Most of the children in Copenhagen who are forcibly removed from their home come from immigrant families, according to number for Copenhagen's youth department.
Jette Bergenholz Bautrup, head of the department, says that up to 90% of the children who have been removed from their homes are children of a different ethnic background.
The reasons for the removals are often mental illness, traumas and other social problems with the parents, which means they can't take care of their children.
Jette Bergenholz Bautrup says that there are parents who think they can hit their children, or discipline them in a tough way.
Mikkel Warming, in charge of social affairs at Copenhagen municipality, explains the high number of cases of immigrant children, by saying that non-Danish families are poorer than Danish families. This was shown by a recent municipal poverty study.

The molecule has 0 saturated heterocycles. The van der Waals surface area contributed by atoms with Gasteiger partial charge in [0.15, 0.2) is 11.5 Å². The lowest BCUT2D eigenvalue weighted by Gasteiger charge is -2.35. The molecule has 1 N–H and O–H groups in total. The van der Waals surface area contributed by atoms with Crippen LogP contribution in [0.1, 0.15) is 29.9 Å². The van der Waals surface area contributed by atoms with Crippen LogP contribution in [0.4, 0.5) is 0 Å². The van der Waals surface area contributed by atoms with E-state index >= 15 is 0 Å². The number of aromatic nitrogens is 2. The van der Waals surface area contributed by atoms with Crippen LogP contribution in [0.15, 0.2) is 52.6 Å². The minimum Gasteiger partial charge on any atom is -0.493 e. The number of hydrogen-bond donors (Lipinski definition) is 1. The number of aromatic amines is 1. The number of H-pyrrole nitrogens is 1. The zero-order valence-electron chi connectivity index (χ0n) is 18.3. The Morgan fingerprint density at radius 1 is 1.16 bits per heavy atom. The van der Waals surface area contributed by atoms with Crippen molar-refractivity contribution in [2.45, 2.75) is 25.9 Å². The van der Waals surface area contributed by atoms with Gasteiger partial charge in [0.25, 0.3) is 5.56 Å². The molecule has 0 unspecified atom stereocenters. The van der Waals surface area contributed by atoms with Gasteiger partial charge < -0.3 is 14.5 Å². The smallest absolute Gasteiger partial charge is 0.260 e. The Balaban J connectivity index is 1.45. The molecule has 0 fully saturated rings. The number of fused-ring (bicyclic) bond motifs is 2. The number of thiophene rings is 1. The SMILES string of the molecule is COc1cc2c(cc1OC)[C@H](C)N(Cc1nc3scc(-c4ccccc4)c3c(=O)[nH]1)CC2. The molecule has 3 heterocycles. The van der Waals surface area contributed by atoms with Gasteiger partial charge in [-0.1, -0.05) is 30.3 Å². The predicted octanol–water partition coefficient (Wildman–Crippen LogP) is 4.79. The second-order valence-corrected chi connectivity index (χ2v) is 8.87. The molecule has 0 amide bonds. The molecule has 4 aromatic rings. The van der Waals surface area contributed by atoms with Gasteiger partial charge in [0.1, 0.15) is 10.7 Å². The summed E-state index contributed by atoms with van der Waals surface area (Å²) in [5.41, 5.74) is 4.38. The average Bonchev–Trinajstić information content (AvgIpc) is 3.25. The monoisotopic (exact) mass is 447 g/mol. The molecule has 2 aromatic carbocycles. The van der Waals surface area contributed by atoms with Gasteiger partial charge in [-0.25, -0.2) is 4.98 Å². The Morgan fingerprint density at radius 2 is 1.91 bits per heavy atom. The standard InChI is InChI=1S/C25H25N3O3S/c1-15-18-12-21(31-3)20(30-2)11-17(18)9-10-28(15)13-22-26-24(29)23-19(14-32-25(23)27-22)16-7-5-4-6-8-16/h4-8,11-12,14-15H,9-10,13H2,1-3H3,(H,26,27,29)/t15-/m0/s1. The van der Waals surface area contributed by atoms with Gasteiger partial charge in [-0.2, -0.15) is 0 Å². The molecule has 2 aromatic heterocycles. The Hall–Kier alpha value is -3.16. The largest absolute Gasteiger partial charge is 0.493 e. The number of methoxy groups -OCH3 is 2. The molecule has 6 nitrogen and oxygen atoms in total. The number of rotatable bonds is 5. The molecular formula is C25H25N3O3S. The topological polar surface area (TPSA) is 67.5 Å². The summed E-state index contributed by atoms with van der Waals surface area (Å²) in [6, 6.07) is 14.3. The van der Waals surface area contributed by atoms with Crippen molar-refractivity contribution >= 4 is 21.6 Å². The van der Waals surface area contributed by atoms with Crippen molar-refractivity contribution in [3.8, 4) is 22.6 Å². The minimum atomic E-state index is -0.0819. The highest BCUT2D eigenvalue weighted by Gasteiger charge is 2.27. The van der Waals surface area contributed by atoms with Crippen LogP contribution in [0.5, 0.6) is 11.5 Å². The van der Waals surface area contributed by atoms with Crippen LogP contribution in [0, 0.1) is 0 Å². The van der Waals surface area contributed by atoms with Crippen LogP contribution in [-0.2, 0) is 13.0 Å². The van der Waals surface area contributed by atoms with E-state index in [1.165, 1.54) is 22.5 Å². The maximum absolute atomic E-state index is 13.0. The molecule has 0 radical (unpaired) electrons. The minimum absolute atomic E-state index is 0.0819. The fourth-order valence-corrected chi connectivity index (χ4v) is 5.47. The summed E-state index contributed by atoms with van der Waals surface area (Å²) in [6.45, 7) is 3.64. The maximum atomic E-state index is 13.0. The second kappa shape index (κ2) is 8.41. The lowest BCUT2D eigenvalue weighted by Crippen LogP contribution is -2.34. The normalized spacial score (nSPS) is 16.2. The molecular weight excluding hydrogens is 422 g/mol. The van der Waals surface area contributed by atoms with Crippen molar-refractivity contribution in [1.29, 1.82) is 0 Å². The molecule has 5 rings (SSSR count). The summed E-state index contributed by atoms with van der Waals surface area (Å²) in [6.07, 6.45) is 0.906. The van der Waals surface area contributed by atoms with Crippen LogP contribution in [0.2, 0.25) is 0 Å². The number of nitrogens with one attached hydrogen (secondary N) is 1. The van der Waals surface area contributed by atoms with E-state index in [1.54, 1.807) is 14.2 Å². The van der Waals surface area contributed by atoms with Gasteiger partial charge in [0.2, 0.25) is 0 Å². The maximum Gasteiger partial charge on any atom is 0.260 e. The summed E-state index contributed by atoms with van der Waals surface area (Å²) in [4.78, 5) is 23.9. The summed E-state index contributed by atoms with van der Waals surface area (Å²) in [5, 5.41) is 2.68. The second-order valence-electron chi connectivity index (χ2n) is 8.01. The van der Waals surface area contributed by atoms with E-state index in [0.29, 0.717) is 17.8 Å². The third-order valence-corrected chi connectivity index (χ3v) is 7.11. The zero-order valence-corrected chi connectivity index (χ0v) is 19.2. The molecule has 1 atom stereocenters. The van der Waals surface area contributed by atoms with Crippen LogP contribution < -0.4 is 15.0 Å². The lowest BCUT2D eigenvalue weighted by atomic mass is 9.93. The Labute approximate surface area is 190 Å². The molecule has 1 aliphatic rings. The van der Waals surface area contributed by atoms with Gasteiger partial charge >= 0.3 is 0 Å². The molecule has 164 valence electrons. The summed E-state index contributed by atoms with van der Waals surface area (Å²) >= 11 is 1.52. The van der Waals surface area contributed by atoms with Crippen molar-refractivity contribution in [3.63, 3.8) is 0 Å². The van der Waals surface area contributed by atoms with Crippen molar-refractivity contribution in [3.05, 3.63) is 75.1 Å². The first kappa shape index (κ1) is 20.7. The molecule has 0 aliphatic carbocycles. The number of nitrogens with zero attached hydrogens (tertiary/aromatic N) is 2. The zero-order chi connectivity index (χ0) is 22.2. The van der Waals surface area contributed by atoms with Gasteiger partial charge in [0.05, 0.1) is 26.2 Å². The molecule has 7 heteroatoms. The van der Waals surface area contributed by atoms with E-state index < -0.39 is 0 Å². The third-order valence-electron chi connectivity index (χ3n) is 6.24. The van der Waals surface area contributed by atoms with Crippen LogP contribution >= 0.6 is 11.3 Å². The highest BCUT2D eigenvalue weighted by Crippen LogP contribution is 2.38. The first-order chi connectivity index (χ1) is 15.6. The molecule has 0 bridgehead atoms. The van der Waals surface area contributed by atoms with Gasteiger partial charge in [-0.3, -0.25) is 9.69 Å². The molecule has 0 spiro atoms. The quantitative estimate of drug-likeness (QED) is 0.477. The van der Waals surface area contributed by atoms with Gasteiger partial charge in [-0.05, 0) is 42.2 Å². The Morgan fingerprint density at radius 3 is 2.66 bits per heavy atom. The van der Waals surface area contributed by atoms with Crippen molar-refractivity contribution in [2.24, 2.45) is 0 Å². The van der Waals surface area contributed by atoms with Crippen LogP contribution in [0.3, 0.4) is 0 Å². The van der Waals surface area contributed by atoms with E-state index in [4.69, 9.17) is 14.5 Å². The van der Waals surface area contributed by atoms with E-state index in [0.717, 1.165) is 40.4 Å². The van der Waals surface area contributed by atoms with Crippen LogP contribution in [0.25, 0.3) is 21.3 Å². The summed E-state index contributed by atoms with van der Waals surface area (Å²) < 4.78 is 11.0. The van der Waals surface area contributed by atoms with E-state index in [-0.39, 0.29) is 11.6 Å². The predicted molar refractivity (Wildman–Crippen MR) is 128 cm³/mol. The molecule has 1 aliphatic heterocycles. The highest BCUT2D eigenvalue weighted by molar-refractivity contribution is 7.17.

He says poverty can be part of the explanation. They also see that non-Danish children comit more crimes, fare poorer in school etc, so there are sadly also problems in other areas.
He stresses that forcible removal is always that last solution, and is used when all other possibilities are exhausted. Part of the cases can be eliminated if there were more resources for prevention.
He says it will be better if they expand the prevention efforts in kindergartens, schools, clubs and families, but as far as social issues are concerned they are hampered by a very tight budget.
Peter Albæk, president of the Børns Vilkår association (Children's welfare), doesn't doubt that forcibly removing a child from home is used only as a last resort. He also think that the municipality should intervene before the problems get so big that children need to be removed from home.
Copenhagen municipality removed 107 children from their homes in 2007.
Source: Politiken (Danish)
See also: Denmark: Problem finding foster families